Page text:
Search results for 'E. Margolis' (try it on Scholar)

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  1. Joseph Margolis (1976). G. E. Moore and Intuitionism. Ethics 87 (1):35-48.
  2. Kris N. Kirby, Eric Margolis, Heinz Wimmer, Laura Kotovsky & Renbe Baillargeon (1994). Elizabeth S. Spelke, Gary Katz, Susan E. Purcell, Sheryl M. Ehrlich and Karen Breinlinger (Cornell University) Early Knowledge of Object Motion: Continuity and Inertia, 131-L 76. [REVIEW] Cognition 51:285-286.
     
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  3. Joseph Margolis (2003). Addio a Danto e Goodman. Studi di Estetica 27.
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  4. Joseph Margolis (2000). Che cos'è, infine, un'opera d'arte? Studi di Estetica 22:59-70.
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  5. Joseph Margolis (2009). Nuova risposta alla domanda: Che cos’è la filosofia morale? Discipline Filosofiche 19 (2).
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  6. Joseph Margolis (2008). Pragmatism and the Prospect of Rapprochement Within Eurocentric Philosophy: Pragmatismo E a Perspectiva de Reaproximacao No Contexto da Filosofia Eurocentrica. Cognitio 10 (2).
     
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  7.  5
    H. E. Matthews & Joseph Margolis (1966). The Language of Art and Art Criticism: Analytic Questions in Aesthetics. Philosophical Quarterly 16 (65):422.
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  8. E. Margolis & S. Laurence (2001). Boghossian on Analyticity. Analysis 61 (4):293-302.
    Paul Boghossian (1997) has argued that there is much to be said on behalf of the notion of analyticity so long as we distinguish epistemic analyticity and metaphysical analyticity. In particular, (1) epistemic analyticity isn’t undermined by Quine’s critique of the analytic-synthetic distinction, (2) it can explain the a prioricity of logic, and (3) epistemic analyticity can’t be rejected short of embracing semantic irrealism. In this paper, we argue that all three of these claims are mistaken.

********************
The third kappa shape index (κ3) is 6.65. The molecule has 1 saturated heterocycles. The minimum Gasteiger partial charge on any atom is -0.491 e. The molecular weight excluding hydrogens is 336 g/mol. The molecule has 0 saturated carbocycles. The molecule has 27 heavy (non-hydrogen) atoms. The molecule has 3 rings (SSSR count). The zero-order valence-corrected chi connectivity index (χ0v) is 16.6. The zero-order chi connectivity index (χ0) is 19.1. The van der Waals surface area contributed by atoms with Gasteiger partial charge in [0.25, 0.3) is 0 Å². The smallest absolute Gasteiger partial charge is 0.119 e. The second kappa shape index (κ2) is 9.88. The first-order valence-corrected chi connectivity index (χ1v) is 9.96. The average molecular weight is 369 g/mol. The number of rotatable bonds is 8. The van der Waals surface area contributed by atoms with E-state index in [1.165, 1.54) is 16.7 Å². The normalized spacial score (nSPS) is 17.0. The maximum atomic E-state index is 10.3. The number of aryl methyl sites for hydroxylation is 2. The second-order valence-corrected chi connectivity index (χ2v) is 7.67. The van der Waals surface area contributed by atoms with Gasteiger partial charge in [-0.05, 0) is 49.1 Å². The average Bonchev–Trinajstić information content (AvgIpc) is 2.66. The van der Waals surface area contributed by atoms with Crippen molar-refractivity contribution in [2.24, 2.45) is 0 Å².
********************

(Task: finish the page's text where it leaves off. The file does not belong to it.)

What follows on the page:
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  9. Douglas Anderson, Giovanni Maddalena, David L. Hildebrand, Rosa Maria Calcaterra, Joseph Margolis, Sami Pihlströ, M., Rossella Fabbrichesi, Frederic R. Kellogg & Randall E. Auxier (2011). Pragmatist Epistemologies. Lexington Books.
    In a series of ten articles from leading American and European scholars, Pragmatist Epistemologies explores the central themes of epistemology in the pragmatist tradition through a synthesis of new and old pragmatist thought, engaging contemporary issues while exploring from a historical perspective. It opens a new avenue of research in contemporary pragmatism continuous with the main figures of pragmatist tradition and incorporating contemporary trends in philosophy. Students and scholars of American philosophy will find this book indispensable.
     
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  10.  56
    E. Margolis, R. Samuels & S. Stich (eds.) (2012). The Oxford Handbook of Philosophy of Cognitive Science. Oxford University Press.
    The philosophy of cognitive science is concerned with fundamental philosophical and theoretical questions connected to the sciences of the mind. How does the brain give rise to conscious experience? Does speaking a language change how we think? Is a genuinely intelligent computer possible? What features of the mind are innate? Advances in cognitive science have given philosophers important tools for addressing these sorts of questions; and cognitive scientists have, in turn, found themselves drawing upon insights from philosophy--insights that have often (...)